New Delhi: The Quad has evolved “swiftly” and very “effectively” and Australia commends India for taking a strong leadership role in the region, Australian Foreign Minister Marise Payne said Friday.
In an address at the Observer Research Foundation, Payne talked about “significant challenges” facing the Indo-Pacific and Australia seeks a region where rights of large and small countries are respected and no “single dominant power” dictates outcome for others.
Her comments are seen as an oblique reference to China.
“We commend India for taking a strong leadership role in the region,” she said.
Payne and Defence Minister Dutton arrived here Friday on a three-day visit primarily to take part in the inaugural two-plus-two ministerial dialogue between the two countries.
“Since India’s independence, generations of Australians have admired the bold nation-building project began by Gandhi, Nehru, Patel and Ambedkar and continued by their successors up to Prime Minister Modi,” she said.
It is certainly an exciting time to witness the continuous rise of a new India, a country that is both confident, modern, aspirational, vibrant, tech-savvy and a leading Indo-pacific power, she said.
In her address, the Australian foreign minister mentioned the “indispensable role” that the Australians of Indian descent, Indian migrants and Indian students have been playing in modern Australia.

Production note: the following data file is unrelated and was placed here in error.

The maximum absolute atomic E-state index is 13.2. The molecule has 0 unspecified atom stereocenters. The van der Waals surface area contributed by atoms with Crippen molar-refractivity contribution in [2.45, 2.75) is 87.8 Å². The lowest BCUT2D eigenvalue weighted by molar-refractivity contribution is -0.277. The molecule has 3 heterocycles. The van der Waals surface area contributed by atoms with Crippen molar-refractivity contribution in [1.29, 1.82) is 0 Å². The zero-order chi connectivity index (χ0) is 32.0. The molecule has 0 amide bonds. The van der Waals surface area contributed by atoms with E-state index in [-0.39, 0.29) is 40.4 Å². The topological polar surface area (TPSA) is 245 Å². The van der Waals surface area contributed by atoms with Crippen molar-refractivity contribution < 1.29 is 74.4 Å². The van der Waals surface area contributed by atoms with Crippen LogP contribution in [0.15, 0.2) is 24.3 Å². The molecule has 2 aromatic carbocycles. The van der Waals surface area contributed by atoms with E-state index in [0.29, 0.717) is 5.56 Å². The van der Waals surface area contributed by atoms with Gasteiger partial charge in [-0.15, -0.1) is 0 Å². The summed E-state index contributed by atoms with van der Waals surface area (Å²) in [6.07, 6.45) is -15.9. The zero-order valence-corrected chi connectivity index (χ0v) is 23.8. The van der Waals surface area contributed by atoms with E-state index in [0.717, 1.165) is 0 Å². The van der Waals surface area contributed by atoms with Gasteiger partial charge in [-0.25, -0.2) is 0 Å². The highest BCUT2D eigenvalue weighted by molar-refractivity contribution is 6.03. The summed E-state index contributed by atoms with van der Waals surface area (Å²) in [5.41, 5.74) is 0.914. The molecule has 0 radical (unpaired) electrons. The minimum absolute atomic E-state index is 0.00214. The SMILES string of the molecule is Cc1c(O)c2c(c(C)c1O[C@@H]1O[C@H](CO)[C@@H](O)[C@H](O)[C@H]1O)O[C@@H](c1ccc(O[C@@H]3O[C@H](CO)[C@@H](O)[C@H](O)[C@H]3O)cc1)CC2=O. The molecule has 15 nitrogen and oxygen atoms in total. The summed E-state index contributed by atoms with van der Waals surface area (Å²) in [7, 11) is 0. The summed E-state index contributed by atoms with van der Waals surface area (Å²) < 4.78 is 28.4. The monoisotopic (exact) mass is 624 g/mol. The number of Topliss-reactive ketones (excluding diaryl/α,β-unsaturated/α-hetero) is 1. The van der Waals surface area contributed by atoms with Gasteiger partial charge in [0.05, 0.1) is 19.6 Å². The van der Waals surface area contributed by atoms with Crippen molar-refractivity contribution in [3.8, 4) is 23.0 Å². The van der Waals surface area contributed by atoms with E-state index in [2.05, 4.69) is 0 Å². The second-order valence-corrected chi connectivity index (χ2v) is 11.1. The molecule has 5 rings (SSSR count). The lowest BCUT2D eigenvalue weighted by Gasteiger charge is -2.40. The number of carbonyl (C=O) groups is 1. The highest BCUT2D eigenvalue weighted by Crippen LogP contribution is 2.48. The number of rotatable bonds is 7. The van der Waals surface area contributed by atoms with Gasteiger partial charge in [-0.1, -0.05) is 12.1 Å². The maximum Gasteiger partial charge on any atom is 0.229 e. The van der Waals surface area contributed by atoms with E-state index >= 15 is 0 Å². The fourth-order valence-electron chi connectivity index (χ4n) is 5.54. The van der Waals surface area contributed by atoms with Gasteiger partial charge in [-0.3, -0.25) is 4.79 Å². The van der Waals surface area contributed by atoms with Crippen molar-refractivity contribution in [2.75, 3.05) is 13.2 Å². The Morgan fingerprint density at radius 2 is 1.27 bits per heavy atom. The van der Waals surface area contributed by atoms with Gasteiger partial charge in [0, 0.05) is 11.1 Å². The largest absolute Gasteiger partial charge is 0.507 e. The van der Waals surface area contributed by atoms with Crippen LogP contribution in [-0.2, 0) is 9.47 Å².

She said Australia and India particularly share a common vision for an open, inclusive and resilient Indo-Pacific, a region in which states cooperate and resolve differences based on international rules and norms.
In that context, she said the Quad, comprising Indian, the US, Australia and Japan, has evolved “swiftly” and very “effectively” over the past two years.
One of the key objectives of the Quad is to work for a free, open and inclusive Indo-Pacific.
“It is thoroughly a contemporary grouping,” she said.
Payne also announced that Australia will contribute USD 10 million for the India-led coalition for disaster-resilient infrastructure and USD one million for International Solar Alliance.
Referring to key challenges facing the world, the Australian foreign minister mentioned transnational crime, the persistent threat of terrorism, cyber and critical technology challenges and threats from dangerous disinformation as areas of concern.